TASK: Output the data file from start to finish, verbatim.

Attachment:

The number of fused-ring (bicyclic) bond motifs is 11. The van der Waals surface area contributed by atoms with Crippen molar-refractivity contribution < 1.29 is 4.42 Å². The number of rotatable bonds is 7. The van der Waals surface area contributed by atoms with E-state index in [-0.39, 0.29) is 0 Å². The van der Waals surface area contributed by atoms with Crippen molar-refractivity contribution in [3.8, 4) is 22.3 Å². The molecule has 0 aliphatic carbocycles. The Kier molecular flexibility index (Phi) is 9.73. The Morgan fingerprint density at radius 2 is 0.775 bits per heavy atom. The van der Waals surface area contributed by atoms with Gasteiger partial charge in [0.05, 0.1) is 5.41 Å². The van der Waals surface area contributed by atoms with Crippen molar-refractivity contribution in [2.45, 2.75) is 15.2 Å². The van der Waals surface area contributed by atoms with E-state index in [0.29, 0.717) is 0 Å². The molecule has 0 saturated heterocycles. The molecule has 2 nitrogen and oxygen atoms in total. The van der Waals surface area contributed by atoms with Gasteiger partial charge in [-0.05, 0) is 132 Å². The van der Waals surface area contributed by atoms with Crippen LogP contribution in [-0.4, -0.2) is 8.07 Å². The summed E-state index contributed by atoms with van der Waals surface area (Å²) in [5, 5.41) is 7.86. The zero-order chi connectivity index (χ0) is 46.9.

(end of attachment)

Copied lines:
The number of fused-ring (bicyclic) bond motifs is 11. The van der Waals surface area contributed by atoms with Crippen molar-refractivity contribution < 1.29 is 4.42 Å². The number of rotatable bonds is 7. The van der Waals surface area contributed by atoms with E-state index in [-0.39, 0.29) is 0 Å². The van der Waals surface area contributed by atoms with Crippen molar-refractivity contribution in [3.8, 4) is 22.3 Å². The molecule has 0 aliphatic carbocycles. The Kier molecular flexibility index (Phi) is 9.73. The Morgan fingerprint density at radius 2 is 0.775 bits per heavy atom. The van der Waals surface area contributed by atoms with Gasteiger partial charge in [0.05, 0.1) is 5.41 Å². The van der Waals surface area contributed by atoms with Crippen molar-refractivity contribution in [2.45, 2.75) is 15.2 Å². The van der Waals surface area contributed by atoms with E-state index in [0.29, 0.717) is 0 Å². The molecule has 0 saturated heterocycles. The molecule has 2 nitrogen and oxygen atoms in total. The van der Waals surface area contributed by atoms with Gasteiger partial charge in [-0.05, 0) is 132 Å². The van der Waals surface area contributed by atoms with Crippen LogP contribution in [-0.4, -0.2) is 8.07 Å². The summed E-state index contributed by atoms with van der Waals surface area (Å²) in [5, 5.41) is 7.86. The zero-order chi connectivity index (χ0) is 46.9.